9. Imperatively-decretive, or say ultimately-mandative, or say imperative function: exercised, by the issuing of a judicial ordinance or mandate, in pursuance of the exercise given to the declaratively-decretive function.
10. Recordation-causing, or say Recordative function: exercised, by causing entry to be made in a book, of the result of the exercise given to any or all of the above-mentioned functions. Note, that in the recordative, are included the minutative and the custoditive: the minutative, by the exercise of which the entries are made; the custoditive, by the exercise of which they are kept and preserved.
11. Incidentally, or say interlocutorily-mandative, or say directive: exercised, by causing it to be received, by the several persons, at whose hands, on the occasion, and in consequence of a judicial application made to him, for the giving effect to the exercise of his executive function, antecedently to the exercise given by him to his imperatively-decretive, or say ultimately-mandative function, as above.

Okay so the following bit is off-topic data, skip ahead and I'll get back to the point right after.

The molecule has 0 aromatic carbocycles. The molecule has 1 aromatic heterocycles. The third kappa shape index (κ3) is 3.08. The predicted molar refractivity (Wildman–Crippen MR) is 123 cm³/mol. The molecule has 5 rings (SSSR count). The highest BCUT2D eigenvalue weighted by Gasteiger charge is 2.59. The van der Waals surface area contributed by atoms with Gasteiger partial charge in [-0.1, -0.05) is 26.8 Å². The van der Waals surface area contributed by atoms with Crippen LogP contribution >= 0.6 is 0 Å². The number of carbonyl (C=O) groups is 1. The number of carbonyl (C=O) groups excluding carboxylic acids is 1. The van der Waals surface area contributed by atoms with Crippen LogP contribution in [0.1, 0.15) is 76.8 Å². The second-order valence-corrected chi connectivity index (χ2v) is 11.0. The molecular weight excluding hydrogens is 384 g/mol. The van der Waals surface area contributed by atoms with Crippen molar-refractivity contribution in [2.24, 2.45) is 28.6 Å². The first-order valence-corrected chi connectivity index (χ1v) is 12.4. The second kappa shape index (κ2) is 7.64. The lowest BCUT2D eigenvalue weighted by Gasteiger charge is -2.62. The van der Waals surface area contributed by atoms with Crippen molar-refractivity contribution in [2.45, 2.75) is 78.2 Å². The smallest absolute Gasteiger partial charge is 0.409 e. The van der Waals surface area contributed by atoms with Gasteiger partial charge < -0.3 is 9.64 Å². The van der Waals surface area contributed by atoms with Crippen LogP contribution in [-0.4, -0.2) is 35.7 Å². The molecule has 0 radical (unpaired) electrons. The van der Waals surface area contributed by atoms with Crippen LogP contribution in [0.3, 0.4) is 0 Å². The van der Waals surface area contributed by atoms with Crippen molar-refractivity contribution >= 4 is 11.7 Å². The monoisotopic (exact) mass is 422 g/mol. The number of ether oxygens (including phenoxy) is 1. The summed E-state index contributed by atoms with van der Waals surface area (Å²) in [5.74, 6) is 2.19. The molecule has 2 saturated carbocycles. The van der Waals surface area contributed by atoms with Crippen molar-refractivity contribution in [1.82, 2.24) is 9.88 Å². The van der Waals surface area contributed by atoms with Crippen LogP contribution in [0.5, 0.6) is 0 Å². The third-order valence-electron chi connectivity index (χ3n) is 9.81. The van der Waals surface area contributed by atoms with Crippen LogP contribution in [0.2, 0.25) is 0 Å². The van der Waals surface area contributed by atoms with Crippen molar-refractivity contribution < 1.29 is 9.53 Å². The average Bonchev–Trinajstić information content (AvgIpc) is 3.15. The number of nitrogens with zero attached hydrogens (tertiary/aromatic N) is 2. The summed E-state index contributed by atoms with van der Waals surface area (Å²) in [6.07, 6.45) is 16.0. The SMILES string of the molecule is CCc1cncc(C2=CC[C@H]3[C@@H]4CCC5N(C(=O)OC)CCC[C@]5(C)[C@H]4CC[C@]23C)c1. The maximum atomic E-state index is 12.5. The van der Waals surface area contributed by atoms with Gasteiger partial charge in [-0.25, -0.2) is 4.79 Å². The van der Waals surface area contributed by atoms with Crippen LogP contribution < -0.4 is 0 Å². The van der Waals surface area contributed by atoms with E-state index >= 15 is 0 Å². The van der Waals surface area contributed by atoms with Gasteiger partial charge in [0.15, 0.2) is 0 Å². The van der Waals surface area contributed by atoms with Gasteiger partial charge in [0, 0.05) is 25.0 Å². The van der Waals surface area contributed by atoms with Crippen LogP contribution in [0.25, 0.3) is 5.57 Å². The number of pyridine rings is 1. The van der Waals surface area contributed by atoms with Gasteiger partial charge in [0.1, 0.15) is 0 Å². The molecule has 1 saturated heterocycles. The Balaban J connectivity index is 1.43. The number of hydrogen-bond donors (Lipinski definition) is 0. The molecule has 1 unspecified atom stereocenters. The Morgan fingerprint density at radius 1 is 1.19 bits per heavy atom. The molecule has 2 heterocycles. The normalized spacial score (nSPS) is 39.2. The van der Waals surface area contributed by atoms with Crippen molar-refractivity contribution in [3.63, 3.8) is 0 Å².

12. Incidentally-requisitive. This function is in itself the same with the incidentally-mandative: sole point of difference, the situation of the addressee, with reference to that of the addressor: the situation being—in the case of the incidentally-mandative function—subordinate; in the case of the requisitive function, co-ordinate, or in any way superordinate.